More than a pipeline: a piece of critical infrastructure

PEL740 More than a pipeline a piece of critical infrastructure

We had planned last week to take a look a the question of critical infrastructure when that topic became front and centre for New Zealanders thanks to an unknown excavator damaging a pipeline carrying aviation fuel to Auckland Airport.

That pipeline was the only source of fuel for the airport and its rupture threw the country’s air travel into chaos. Clearly, it was critical infrastructure, and its loss immediately raised questions: had its criticality been sufficiently appreciated? If so, why were there no contingency plans in place? If its criticality had not been recognised, why was this so?

TVNZ reported “New Zealand is well behind similar countries when it comes to protecting our underground cables and pipelines … according to leading infrastructure experts responding to the rupture of the jet fuel pipeline to Auckland.”

Unlike many other countries, there is no requirement in New Zealand for a critical infrastructure owner to register their underground assets with a service like New Zealand’s, which operates much the same as Australia’s Dial Before You Dig service.

The service is designed to inform excavators of the presence of infrastructure within their work site and at the same time inform the owner of the contractor’s intention to work.

The issue, of course is much broader: underground cables and pipelines are critical infrastructure, but not the only kind and it is incumbent on any government to fully recognise what infrastructure is critical and to put in place contingency plans should that infrastructure become unavailable.

For example, the USA has had a wide-reaching Critical Infrastructure Protection Program in place since 1996. Its Patriot Act of 2001 defined critical infrastructure as those "systems and assets, whether physical or virtual, so vital to the United States that the incapacity or destruction of such systems and assets would have a debilitating impact on security, national economic security, national public health or safety, or any combination of those matters."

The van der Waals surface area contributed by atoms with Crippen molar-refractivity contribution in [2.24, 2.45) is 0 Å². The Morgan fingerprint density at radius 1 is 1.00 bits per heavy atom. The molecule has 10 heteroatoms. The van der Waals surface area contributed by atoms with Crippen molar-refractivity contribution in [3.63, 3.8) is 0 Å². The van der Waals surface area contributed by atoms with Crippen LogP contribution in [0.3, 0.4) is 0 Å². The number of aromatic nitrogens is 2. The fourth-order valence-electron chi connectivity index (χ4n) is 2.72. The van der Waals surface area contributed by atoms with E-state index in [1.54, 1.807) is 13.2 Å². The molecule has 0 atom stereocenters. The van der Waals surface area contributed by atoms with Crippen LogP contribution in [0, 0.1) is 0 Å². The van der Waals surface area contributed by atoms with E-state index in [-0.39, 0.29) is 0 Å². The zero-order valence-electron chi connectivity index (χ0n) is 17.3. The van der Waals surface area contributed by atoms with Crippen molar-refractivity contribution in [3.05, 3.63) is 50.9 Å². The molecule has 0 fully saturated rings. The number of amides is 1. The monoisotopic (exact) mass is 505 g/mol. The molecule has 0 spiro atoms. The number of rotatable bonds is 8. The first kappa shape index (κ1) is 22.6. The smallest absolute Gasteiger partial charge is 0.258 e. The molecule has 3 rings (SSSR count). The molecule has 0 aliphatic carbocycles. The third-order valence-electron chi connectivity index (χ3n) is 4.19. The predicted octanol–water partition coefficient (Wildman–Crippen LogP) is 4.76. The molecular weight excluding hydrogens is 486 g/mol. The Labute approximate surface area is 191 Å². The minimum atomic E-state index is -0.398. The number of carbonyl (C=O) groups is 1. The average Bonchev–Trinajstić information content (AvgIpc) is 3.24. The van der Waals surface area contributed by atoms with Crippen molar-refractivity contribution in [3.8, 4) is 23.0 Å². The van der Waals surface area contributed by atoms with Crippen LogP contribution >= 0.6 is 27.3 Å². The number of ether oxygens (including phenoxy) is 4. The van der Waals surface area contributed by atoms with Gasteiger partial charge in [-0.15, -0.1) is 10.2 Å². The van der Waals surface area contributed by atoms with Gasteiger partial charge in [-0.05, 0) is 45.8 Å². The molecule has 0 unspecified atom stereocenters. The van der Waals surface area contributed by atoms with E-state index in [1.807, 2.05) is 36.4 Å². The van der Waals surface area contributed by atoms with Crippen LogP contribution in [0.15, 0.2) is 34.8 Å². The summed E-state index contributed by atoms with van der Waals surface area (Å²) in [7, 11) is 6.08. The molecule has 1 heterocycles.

However there are examples closer to home. New Zealand might start by looking across the Tasman: Australia has a Critical Infrastructure Resilience Strategythat describes the Australian Government’s approach to enhancing the resilience of the nation’s critical infrastructure to all hazards.

The strategy “recognises the importance of critical infrastructure, including those parts that provide essential services for everyday life (such as energy, food, water, transport, communications, health and banking and finance).”

It further notes that a significant proportion of Australia’s critical infrastructure is privately owned or operated on a commercial basis and a Trusted Information Sharing Network (TISN) has been established to “provide a mechanism where business and government can share vital information on security issues relevant to the protection and resilience of our critical infrastructure and the continuity of essential services.”

However, the threats to critical infrastructure extend beyond errant excavators, terrorists, acts of God, and other random occurrences: the Australian Government created the Critical Infrastructure Centre (CIC) following adverse media coverage of the leasing of part of the Port of Darwin to Chinese interests.

The ministerial announcement of the centre noted Australia’s increased reliance on outsourced supply chains, especially in relation to energy supply; shifts in Australia’s international investment profile; and the vulnerability of national critical infrastructure (CI) to sabotage, espionage and coercion.

The New Zealand pipeline was privately owned infrastructure (Refining New Zealand) supplying private clients. The fact that the pipeline from Refining NZ’s Marsden Point refinery was the only source of fuel for Auckland Airport might have gone under the radar. The fact, proudly advertised on its web site that it is “New Zealand's only oil refinery,” begs the very obvious question: what happens if it suffers a major accident and can’t function.

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